Sports historians will discover that the city of Bradford in northern England offers a number of unique themes for study. Sport played a major role in defining the self-identity and spirit of what was an industrial frontier town. As a centre of sporting activity, Bradford is worthy of investigation to understand the evolution of sport as an entertainment industry.
Bradford was one of the fastest growing centres in Europe during the industrial revolution of the nineteenth century and it was also the centre of a sporting revolution and the commercial transformation of rugby. In 1890 its leading side, Bradford FC at Park Avenue was reputedly the wealthiest sports club in England.
Bradford was the only town where both of its senior clubs changed football codes twice from Rugby Union to the Northern Union in 1895 and then converted to professional soccer. Bradford City, formed out of the rugby club Manningham FC in 1903 won the FA Cup eight years later in 1911. Despite its status as a proud rugby club, Bradford FC also converted to soccer in 1907 and was promoted to Division One in 1914.
The decline of Bradford football was as dramatic as its rise. From being members of the English first division in 1920/21, thirty years later Bradford City and Bradford Park Avenue were rivals in the basement of the league. Bradford football established a toxic reputation for failure, and in 1985, for tragedy – the fire at Valley Parade being the consequence of under-investment. Each club struggled financially and Bradford Park Avenue FC was liquidated in 1974 after losing its membership of the Football League in 1970.
Having secured monopoly status in the district Bradford City has enjoyed a turnaround as members of the Premier League 1999-2001 and then finalists in the FL Cup in 2013. In 2016 it became the first English league club to come under German ownership (although it was not the first time that Bradford City had had a chairman of German extraction).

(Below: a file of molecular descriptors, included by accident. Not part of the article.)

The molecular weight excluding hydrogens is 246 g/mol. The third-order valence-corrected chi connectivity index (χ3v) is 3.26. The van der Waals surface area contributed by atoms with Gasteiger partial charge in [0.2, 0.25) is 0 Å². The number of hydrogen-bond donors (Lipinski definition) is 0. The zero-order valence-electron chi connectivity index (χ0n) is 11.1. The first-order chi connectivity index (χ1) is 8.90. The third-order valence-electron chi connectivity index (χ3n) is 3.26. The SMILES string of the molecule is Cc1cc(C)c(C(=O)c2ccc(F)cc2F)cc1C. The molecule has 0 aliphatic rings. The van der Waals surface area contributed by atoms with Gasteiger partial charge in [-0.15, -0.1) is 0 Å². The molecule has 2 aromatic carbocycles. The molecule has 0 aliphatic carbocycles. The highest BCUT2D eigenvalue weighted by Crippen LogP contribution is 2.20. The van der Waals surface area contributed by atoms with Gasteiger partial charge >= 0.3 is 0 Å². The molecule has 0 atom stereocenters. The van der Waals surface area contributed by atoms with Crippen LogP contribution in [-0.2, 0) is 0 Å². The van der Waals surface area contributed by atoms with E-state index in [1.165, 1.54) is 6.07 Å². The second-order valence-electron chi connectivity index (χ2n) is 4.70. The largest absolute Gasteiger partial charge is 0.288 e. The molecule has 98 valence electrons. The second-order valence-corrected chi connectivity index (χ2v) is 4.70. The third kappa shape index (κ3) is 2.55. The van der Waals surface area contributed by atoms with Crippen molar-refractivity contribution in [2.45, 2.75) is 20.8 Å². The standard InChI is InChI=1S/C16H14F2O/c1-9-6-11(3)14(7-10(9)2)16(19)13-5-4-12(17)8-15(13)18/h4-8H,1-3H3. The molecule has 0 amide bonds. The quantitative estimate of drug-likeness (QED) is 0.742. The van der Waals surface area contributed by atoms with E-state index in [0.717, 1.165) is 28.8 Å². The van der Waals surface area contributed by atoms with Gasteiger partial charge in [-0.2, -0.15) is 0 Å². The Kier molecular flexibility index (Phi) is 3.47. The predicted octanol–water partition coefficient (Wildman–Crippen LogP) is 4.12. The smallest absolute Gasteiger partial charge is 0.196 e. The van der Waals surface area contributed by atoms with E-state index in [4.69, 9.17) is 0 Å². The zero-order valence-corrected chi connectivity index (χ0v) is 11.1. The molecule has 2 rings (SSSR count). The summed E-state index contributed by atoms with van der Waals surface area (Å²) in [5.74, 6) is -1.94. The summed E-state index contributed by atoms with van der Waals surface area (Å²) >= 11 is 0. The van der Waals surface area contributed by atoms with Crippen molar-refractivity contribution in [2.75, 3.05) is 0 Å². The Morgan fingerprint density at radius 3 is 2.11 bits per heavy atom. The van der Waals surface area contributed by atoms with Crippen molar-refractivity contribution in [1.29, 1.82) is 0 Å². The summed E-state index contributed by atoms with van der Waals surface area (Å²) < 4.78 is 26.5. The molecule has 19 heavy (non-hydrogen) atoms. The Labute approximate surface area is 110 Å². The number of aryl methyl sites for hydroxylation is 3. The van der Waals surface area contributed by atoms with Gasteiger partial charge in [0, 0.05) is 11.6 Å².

The story of Bradford sport presents an interesting case study in the co-existence and viability of rival clubs and codes as businesses. The city’s Rugby League club was a pioneer of the Super League yet has struggled with competition from soccer. A constant theme has been that of financial difficulty, most recently with the demise of Bradford Bulls, World Rugby League Champions during the first decade of this century.
The VINCIT online journal is dedicated to features about the history of Bradford sport and is not confined solely to coverage of soccer. The focus of sports historians has tended to be at a national level whereas VINCIT encourages understanding of local circumstances. Readers will discover an eclectic mix of articles including detailed features about the nineteenth century origins of sport in the city, articles about local sporting personalities and coverage of non-mainstream sports.
I am the editor of VINCIT. I’m a longstanding supporter of my local club, Bradford City, and have an extensive collection of football memorabilia. I am also the author of books about the history of football and the origin of sport in Bradford, some of which, I am told, will be reviewed on idrottsforum.org in the near future. Read more about me here. And visit VINCIT here!